Sunday, 9 November 2014

Sunday's Nudibranch: Jorunna funebris

Jorunna funebris, black and white nudibranch
 Jorunna funebris
Photo by © Mark Rosenstein  [CC BY-NC-SA 3.0]
Kingdom: Animalia
Phylum: Mollusca
Class: Gastropoda
Superfamily: Doridoidea
Family: Discodorididae
Genus: Jorunna
Species: Jorunna funebris
Common Name: Dotted nudibranch, Polka Dot

When I was writing my "14 Most Amazing Nudibranchs" post I had a really hard time choosing which species to include and which not.

This animal group is very diverse and full of beautiful, alien-like or simply weird looking creatures. One post can't make them enough justice.

So, from now on, every Sunday I will introduce you to a different species of nudibranch. Usually there is little research on individual species and as a result the posts will be short in information but rich in photos and images. Hope you enjoy them.

Today's nudibranch is Jorunna funebris which for some reason reminds me of Oreos.

Distribution & Habitat
The Dotted nudibranch occurs in the Red Sea and in the Indian Ocean along East Africa. It inhabits seagrass meadows, coral rubble, and coral reefs and can be found in depths ranging from 10 to at least 21 meters. 

Adults have an oval body and are 2 to 6 cm long. They are easily identified by their white body and random black-brown spots, made of tiny tubercles which give them a fuzzy appearance.

The six, black-brown branched gills form a complete circle around the anus.

Credit: By Steve Childs from Lancaster, UK (Flickr)
[CC-BY-2.0], via Wikimedia Commons

The species has been recorded to feed on blue sponges (Neopetrosia sp.).

The Dotted nudibranch is a hermaphrodite that lays egg masses. .The genital openings lie on the right side of the body, so they have to position themselves side-by-side in opposite directions before mating.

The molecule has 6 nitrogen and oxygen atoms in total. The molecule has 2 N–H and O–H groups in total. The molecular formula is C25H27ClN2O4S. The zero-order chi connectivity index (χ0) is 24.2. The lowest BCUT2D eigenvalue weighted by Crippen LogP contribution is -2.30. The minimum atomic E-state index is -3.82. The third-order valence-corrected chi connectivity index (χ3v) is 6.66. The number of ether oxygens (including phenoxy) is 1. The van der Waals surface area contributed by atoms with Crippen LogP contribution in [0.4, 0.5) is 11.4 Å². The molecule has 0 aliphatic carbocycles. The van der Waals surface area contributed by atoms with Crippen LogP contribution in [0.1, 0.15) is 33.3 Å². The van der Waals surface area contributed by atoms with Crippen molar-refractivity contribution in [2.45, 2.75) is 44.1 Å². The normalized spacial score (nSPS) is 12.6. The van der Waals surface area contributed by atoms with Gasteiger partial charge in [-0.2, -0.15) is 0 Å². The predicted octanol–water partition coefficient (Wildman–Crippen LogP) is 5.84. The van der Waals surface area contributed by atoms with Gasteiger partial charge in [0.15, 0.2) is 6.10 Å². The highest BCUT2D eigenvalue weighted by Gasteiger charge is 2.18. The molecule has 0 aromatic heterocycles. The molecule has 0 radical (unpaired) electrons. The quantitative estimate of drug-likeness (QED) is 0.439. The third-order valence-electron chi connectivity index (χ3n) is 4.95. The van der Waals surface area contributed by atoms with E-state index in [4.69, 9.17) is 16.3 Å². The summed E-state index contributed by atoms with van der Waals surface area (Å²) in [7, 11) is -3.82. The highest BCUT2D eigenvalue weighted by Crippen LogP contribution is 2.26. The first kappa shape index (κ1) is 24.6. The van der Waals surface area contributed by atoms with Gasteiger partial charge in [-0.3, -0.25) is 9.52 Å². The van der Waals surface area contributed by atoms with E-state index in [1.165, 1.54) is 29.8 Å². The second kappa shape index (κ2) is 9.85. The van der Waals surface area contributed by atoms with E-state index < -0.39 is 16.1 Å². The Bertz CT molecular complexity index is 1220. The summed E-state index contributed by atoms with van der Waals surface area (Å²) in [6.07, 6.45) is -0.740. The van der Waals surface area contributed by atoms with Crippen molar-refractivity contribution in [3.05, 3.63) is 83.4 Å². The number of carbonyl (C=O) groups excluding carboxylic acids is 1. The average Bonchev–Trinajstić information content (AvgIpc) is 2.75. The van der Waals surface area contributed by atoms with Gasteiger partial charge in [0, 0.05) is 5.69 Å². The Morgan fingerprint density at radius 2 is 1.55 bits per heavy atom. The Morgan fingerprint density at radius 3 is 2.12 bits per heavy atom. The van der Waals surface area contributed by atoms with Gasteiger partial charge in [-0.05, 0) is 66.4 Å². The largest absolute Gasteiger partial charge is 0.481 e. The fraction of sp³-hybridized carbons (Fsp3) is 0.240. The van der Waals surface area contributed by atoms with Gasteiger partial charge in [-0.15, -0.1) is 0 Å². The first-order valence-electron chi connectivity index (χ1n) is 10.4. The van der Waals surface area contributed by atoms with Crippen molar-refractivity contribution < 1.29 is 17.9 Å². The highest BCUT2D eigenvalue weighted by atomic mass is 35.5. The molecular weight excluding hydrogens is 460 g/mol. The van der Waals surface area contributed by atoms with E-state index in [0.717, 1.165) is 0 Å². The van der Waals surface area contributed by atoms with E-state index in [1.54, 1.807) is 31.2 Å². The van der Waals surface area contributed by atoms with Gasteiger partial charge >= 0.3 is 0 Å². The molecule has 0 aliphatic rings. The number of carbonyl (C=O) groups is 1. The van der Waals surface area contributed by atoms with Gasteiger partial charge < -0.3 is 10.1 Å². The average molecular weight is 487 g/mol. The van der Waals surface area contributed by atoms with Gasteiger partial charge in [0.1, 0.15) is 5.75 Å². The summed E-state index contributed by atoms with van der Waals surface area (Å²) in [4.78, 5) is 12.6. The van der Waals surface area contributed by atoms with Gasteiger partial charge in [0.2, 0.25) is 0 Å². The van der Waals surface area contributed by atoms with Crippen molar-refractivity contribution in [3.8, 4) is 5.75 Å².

In captivity, the egg masses ranged from 17.1–48.0 cm in length, and between 0.4 cm and 0.7 cm in width. The density of egg capsules varied from 27–64 egg capsules/mm2 of egg mass with each egg capsule having 1 to 4 larvae inside.

Two Jorunna funebris having some sexy time
Mating Jorunna funebris
Credit: © Ria Tan, [CC BY-NC-SA 2.0]

More Photos and Videos

Purple Jorunna funebris
Credit: By Katia Ferrer
[CC-BY-SA-3.0], via Wikimedia Commons
Jorunna funebris (polka dot) nudibranch
Photo taken in Jorunna Funebris, Shark Island, Ko Tao, Thailand
Credit: By yeowatzup from Katlenburg-Lindau, Germany
[CC-BY-2.0], via Wikimedia Commons
Jorunna funebris in Thailand
Credit: Marine Life in the Koh Phangan vicinity, Thailand
[CC BY 3.0]
Beautiful Jorunna funebris (Lautem, East Timor)
Credit: Nick Hobgood, Location: Lautem, East Timor
[CC BY-NC 2.0]
Credit: Nick Hobgood
[CC BY-NC-SA 3.0]

Video shot in Sailrock, Thailand

Location:  Seth's Point, Kapota Island, Wakatobi, South East Sulawesi, Indonesia

Jorunna funebris feeding on blue sponges

References & Further Reading
- Pattira Kasamesiri, Shettapong Meksumpun, and Charumas Meksumpun (2012). Observations on Embryonic Development of Black-Spot Jorunna, Jorunna Funebris (Kelaart, 1859) (Gastropoda: Nudibranchia) Journal of Shellfish Research, 33 (2), 111-117 :
- Camacho-Garcia, Y., & Gosliner, T. (2008). Systematic revision of Jorunna Bergh, 1876 (Nudibranchia: Discodorididae) with a morphological phylogenetic analysis Journal of Molluscan Studies, 74 (2), 143-181 DOI: 10.1093/mollus/eyn002
- Ng, P. K. L., S. S. L. Lim, L. K. Wang & L. W. H. Tan, 2007. Private Lives: An Exposé of Singapore's Shores. Raffles Musem of Biodiversity Research. 212 pp.
- Tan Siong Kiat and Henrietta P. M. Woo, 2010 Preliminary Checklist of The Molluscs of Singapore (pdf), Raffles Museum of Biodiversity Research, National University of Singapore.

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